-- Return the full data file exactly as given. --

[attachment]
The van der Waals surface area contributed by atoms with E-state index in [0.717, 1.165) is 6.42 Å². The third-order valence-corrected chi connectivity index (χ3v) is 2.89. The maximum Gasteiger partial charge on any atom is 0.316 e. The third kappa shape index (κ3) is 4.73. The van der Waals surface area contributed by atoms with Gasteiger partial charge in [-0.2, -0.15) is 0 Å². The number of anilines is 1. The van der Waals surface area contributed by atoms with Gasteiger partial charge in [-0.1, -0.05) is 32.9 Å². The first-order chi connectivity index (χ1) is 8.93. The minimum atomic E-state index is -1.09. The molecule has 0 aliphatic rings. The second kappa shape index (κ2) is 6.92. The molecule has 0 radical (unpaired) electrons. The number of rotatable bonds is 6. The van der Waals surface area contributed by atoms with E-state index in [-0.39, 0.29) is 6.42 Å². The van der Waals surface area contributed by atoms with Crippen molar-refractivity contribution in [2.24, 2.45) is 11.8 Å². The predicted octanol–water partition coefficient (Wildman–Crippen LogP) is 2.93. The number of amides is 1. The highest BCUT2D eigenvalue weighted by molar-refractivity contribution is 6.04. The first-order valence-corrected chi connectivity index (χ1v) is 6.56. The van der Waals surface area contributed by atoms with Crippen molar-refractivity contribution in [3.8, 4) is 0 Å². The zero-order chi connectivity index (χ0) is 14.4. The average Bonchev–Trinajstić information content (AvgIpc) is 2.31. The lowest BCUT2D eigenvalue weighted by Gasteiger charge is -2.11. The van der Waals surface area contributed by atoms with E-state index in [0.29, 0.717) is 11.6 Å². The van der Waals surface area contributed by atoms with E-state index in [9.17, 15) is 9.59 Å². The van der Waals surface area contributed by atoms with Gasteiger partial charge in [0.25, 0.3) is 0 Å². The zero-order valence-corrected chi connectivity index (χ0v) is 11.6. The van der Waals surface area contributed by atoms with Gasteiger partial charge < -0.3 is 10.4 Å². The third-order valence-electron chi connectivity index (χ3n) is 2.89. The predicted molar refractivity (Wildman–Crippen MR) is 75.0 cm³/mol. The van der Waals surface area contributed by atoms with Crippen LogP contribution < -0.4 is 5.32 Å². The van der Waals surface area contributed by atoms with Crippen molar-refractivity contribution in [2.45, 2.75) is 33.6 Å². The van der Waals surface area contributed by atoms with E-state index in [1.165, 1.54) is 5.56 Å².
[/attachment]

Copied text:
The van der Waals surface area contributed by atoms with E-state index in [0.717, 1.165) is 6.42 Å². The third-order valence-corrected chi connectivity index (χ3v) is 2.89. The maximum Gasteiger partial charge on any atom is 0.316 e. The third kappa shape index (κ3) is 4.73. The van der Waals surface area contributed by atoms with Gasteiger partial charge in [-0.2, -0.15) is 0 Å². The number of anilines is 1. The van der Waals surface area contributed by atoms with Gasteiger partial charge in [-0.1, -0.05) is 32.9 Å². The first-order chi connectivity index (χ1) is 8.93. The minimum atomic E-state index is -1.09. The molecule has 0 aliphatic rings. The second kappa shape index (κ2) is 6.92. The molecule has 0 radical (unpaired) electrons. The number of rotatable bonds is 6. The van der Waals surface area contributed by atoms with E-state index in [-0.39, 0.29) is 6.42 Å². The van der Waals surface area contributed by atoms with Crippen molar-refractivity contribution in [2.24, 2.45) is 11.8 Å². The predicted octanol–water partition coefficient (Wildman–Crippen LogP) is 2.93. The number of amides is 1. The highest BCUT2D eigenvalue weighted by molar-refractivity contribution is 6.04. The first-order valence-corrected chi connectivity index (χ1v) is 6.56. The van der Waals surface area contributed by atoms with Crippen molar-refractivity contribution in [3.8, 4) is 0 Å². The zero-order chi connectivity index (χ0) is 14.4. The average Bonchev–Trinajstić information content (AvgIpc) is 2.31. The lowest BCUT2D eigenvalue weighted by Gasteiger charge is -2.11. The van der Waals surface area contributed by atoms with E-state index in [0.29, 0.717) is 11.6 Å². The van der Waals surface area contributed by atoms with E-state index in [9.17, 15) is 9.59 Å². The van der Waals surface area contributed by atoms with Gasteiger partial charge in [0.25, 0.3) is 0 Å². The zero-order valence-corrected chi connectivity index (χ0v) is 11.6. The van der Waals surface area contributed by atoms with Gasteiger partial charge < -0.3 is 10.4 Å². The third-order valence-electron chi connectivity index (χ3n) is 2.89. The predicted molar refractivity (Wildman–Crippen MR) is 75.0 cm³/mol. The van der Waals surface area contributed by atoms with Crippen LogP contribution < -0.4 is 5.32 Å². The van der Waals surface area contributed by atoms with Crippen molar-refractivity contribution in [2.45, 2.75) is 33.6 Å². The van der Waals surface area contributed by atoms with E-state index in [1.165, 1.54) is 5.56 Å².